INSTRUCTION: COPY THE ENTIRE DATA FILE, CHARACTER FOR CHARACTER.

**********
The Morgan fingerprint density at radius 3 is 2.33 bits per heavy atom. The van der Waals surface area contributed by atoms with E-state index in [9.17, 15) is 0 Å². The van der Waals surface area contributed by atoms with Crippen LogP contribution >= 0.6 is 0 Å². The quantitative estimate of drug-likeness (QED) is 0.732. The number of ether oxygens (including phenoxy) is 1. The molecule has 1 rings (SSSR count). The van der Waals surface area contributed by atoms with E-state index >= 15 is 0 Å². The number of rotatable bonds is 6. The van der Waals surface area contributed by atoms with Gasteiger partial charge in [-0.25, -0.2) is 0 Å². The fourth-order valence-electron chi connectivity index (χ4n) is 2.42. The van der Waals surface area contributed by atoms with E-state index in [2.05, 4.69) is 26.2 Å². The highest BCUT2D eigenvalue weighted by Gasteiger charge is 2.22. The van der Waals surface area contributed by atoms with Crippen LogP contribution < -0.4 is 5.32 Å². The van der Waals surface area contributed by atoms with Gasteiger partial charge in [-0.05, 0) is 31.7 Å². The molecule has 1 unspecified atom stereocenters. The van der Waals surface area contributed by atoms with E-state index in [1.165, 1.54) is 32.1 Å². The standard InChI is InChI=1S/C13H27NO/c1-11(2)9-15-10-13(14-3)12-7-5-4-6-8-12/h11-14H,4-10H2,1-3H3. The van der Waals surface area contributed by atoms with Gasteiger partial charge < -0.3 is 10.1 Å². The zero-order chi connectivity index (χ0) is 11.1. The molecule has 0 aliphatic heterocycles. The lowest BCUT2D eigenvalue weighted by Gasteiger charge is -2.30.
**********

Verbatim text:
The Morgan fingerprint density at radius 3 is 2.33 bits per heavy atom. The van der Waals surface area contributed by atoms with E-state index in [9.17, 15) is 0 Å². The van der Waals surface area contributed by atoms with Crippen LogP contribution >= 0.6 is 0 Å². The quantitative estimate of drug-likeness (QED) is 0.732. The number of ether oxygens (including phenoxy) is 1. The molecule has 1 rings (SSSR count). The van der Waals surface area contributed by atoms with E-state index >= 15 is 0 Å². The number of rotatable bonds is 6. The van der Waals surface area contributed by atoms with Gasteiger partial charge in [-0.25, -0.2) is 0 Å². The fourth-order valence-electron chi connectivity index (χ4n) is 2.42. The van der Waals surface area contributed by atoms with E-state index in [2.05, 4.69) is 26.2 Å². The highest BCUT2D eigenvalue weighted by Gasteiger charge is 2.22. The van der Waals surface area contributed by atoms with Crippen LogP contribution < -0.4 is 5.32 Å². The van der Waals surface area contributed by atoms with Gasteiger partial charge in [-0.05, 0) is 31.7 Å². The molecule has 1 unspecified atom stereocenters. The van der Waals surface area contributed by atoms with E-state index in [1.165, 1.54) is 32.1 Å². The standard InChI is InChI=1S/C13H27NO/c1-11(2)9-15-10-13(14-3)12-7-5-4-6-8-12/h11-14H,4-10H2,1-3H3. The van der Waals surface area contributed by atoms with Gasteiger partial charge < -0.3 is 10.1 Å². The zero-order chi connectivity index (χ0) is 11.1. The molecule has 0 aliphatic heterocycles. The lowest BCUT2D eigenvalue weighted by Gasteiger charge is -2.30.